“The beaches around here seem to be going to the dogs.”
. . . that was a visitor comment I overheard lately as the lady who said it stepped over a steaming pile of used dog food holding her nose against the pungent odor.
First, let us note that I don’t have a dog, but I do have several dog friends that I love dearly. As a matter of fact, I think owning a dog is one of the more enlightened things that humans can do these days, because dogs are a connection with the animal world that many of us have lost in modern society.
It has become a very Baja like thing to have a dog with you everywhere you go. Many English speaking people regularly “rescue” and spay or neuter local dogs and many take local dogs home with them when they go. Life with dogs is richer for the many people. Dogs give unconditional love to a person who feeds them and makes their lives safe and comfortable. I have noticed too, that a dog can love someone whose many problems make him or her essentially unwanted by most other humans. That is one valuable dog, wouldn’t you say?
So, what would it be like if we all had a dog or two. Some of us would be responsible owners, thinking of the comfort and quality of life for the animal we lived with, and some would just think that letting the dog run would be the best way to do that.
Unfortunately, dogs can get in a whole lot of trouble in Baja. There are still wild animals and packs of dogs that attack pets. Ranchers are well within their rights to dispense with animals bothering their stock. Because they aren’t allowed to have guns, when a rancher needs to do this, it is messy. The habitat in most of Southern Baja is also heavily used by cows and goats, which leave worms, ticks and other diseases in their wake. Being a good dog owner in Baja takes constant vigilance.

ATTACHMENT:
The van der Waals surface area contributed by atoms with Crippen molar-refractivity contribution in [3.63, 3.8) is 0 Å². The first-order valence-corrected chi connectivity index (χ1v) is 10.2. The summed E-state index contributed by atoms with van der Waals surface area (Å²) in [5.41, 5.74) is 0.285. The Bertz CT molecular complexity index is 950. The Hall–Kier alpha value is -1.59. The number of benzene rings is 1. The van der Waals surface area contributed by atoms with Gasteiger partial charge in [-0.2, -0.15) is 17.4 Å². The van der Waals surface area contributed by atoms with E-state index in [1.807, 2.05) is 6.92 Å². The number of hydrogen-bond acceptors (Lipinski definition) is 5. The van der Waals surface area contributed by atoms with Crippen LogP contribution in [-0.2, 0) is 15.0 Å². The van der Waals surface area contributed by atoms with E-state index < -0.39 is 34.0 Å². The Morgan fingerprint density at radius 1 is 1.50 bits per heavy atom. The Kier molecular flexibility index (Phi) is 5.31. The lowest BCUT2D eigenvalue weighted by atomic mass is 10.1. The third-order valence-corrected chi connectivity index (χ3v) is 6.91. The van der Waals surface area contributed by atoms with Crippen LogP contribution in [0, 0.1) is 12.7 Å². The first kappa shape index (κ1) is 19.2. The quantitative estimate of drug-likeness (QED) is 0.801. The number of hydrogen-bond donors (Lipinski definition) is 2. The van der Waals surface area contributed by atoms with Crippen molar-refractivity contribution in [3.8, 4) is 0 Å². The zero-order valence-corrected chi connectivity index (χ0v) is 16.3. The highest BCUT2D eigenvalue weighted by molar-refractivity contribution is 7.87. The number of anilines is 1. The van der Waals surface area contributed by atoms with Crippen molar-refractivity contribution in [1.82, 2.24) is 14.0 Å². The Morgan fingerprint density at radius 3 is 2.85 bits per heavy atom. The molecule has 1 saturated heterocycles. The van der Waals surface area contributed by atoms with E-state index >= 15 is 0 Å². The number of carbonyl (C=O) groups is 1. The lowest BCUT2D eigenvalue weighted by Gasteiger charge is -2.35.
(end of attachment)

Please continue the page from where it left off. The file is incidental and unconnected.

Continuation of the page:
People living in and visiting Baja tend to think the beaches are self-cleaning and to some degree they are right. There are also no laws here about picking up dog poo. So, the whole problem becomes one of “degree”, or, how much dog poo can one beach handle before it becomes toxic to dogs and humans? And finally, the very question of why you should pick up dog poo if no one else does, not to mention all the piles from cows, sheep, pigs, mules, goats and other assorted poo machines.
The U.S. Center for Disease Control and Prevention (CDC) confirms pet waste can spread parasites including hookworms, ringworms, tapeworms and Salmonella. When a human or animal comes into contact with that soil through everyday activities like walking barefoot on the beach, they risk infection from those eggs ... even years after the poop is gone. Pet waste is teaming with E. Coli and other harmful bacteria including fecal coli form bacteria, which causes serious kidney disorders, intestinal illness, cramps and diarrhea in humans. (There are 23 million fecal coli form bacteria in a single gram of pet waste!)
Dog poop also often contains roundworm larvae, which cause blindness. If a human ingests a roundworm larva, it can migrate through the body causing disease to the brain, lungs, kidneys, liver, heart or eyes. So when people (especially children) touch sand, dog toys or anything that has been in contact with dog feces and then touch their mouths, they can become infected. (If you don’t believe me just “google” the question is dog poop dangerous. Yikes!)
If nothing else, re-think sitting and playing in the sand without taking precautions and be careful where your kids make sand castles. Maybe we need to equip them with latex gloves.
I predict there will be a “tipping point” here in sunny Baja where the spread of disease from blowing unclean sand and the ocean’s inability to sort out too much of the stuff will eventually make new rules necessary. Then, we can sit around with our dogs on leashes with plastic bags tied to the handles and remember the good ole days when people and dogs were free.
Have a great dog day!
Linda Jo Hunter,
Tracker, Artist and Writer